There has been massive controversy over rBGH (recombinant bovine growth hormone), and the arguments have not been limited to the safety implications surrounding this artificially produced hormone. Involved corporations and corrupt regulators have worked to stop us from knowing which milk contains growth hormones. The war over rBGH labeling is mostly lost. Monsanto (the manufacturer) fought hard to prevent us from knowing how most milk is produced. Thankfully, many dairy farmers and some major companies stood up for what is right. Walmart, Kroger, PET and certain other major companies pledged to sell only milk that has never been exposed to rBGH. It is rare that we have an opportunity to applaud large corporations, but the above group earned it.
State lawmakers, particularly those in Pennsylvania, tried to prevent any labeling of milk that did not contain rBGH. They knew that companies using rBGH would certainly never label their milk as such. They knew that consumers would avoid the rBGH-tainted milk, and some of the governmental cronies involved wanted to help Monsanto and friends ensure that we were not able to avoid it. They colluded to make tainted milk the greatest part of the milk supply before the public had any opportunity to refuse it, so that its use would be practically impossible to undo. Public outrage managed to stop such laws from being signed.
As a result of lengthy legal battles, milk products which bear the purity labels must also bear an F.D.A. disclaimer stating that there is no difference between the two forms of milk. The required labeling actually claims that the milk containing the ingredient that was intentionally added to manipulate hormones is identical to milk that is absolutely pure of this artificial hormone, which it isn't. It should be very clear who the F.D.A. is working for, and that the biotechnology damage control apparatus is in full motion.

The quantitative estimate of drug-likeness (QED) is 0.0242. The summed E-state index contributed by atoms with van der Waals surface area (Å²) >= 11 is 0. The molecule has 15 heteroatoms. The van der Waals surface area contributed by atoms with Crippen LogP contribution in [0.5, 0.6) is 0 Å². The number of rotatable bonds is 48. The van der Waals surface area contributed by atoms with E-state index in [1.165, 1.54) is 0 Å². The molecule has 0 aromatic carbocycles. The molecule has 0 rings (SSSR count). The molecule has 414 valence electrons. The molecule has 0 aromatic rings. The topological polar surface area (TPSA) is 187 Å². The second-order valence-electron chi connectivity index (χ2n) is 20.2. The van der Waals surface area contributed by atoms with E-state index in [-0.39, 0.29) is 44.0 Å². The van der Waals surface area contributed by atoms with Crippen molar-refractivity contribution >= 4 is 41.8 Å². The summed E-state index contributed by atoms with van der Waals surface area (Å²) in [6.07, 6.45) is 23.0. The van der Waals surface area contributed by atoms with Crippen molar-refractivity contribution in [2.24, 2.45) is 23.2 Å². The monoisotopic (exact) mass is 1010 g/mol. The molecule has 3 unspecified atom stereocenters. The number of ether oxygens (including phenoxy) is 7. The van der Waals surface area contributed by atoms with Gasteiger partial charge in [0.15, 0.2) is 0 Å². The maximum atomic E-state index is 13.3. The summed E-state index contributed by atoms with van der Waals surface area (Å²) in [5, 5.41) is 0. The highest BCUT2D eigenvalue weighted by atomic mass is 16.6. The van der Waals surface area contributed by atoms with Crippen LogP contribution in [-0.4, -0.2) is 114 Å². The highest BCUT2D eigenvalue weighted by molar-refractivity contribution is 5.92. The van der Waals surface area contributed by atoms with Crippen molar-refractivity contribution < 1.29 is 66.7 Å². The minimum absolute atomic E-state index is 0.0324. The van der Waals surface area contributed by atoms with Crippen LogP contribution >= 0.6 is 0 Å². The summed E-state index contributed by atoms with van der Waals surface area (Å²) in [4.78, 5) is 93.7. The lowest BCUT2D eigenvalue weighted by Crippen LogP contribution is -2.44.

Fox television station WTVT in Tampa, Florida almost aired an investigative report about the health implications of rBGH-tainted milk, but it backed-down at the last minute, and desperately tried to silence its own reporters. Journalists Jane Akre and Steve Wilson were fired after refusing to change their investigative report on Posilac, a reconstituted bovine growth hormone (rBGH) made by Monsanto. They had documented the health risks of drinking milk containing the synthetic hormone, but when threatened with legal action from Monsanto, the Fox station demanded that all negative effects be edited out (a whopping 83 edits) so that the story would become a Monsanto advertisement. A court eventually threw out Akre's whistle-blower lawsuit after deciding that falsifying news is not actually a violation of any U.S. law. Fox News then ran a story about how it had been "vindicated", because it had been given approval to falsify news. We recommend watching the documentary, The Corporation, for the whole story.
In a sense, we lost the war over rBGH, because companies must now lie on their products to protect Monsanto profits, a corporation which routinely buys our news media and rents governmental agencies.
The convenient claim that there is no significant difference between tainted and untainted milk is patently false, and the effects upon human health are one reason why rBGH is banned throughout most of Europe, Australia, New Zealand, Canada and Japan. Monsanto's rBGH causes cancer in human beings. It is worth noting that its effects are also cruel to the animals. This rBGH affair is just one of dozens of reasons why Monsanto is widely regarded as the most evil corporation in the world.
Health Wyze Media would support a ban on rBGH, but more importantly, we support full and honest labeling of all products. We would love to see the better companies placing "fluoride free" labels on their "from concentrate" juices and soft drinks. Honest labeling is about a basic right of all people to have freedom of choice.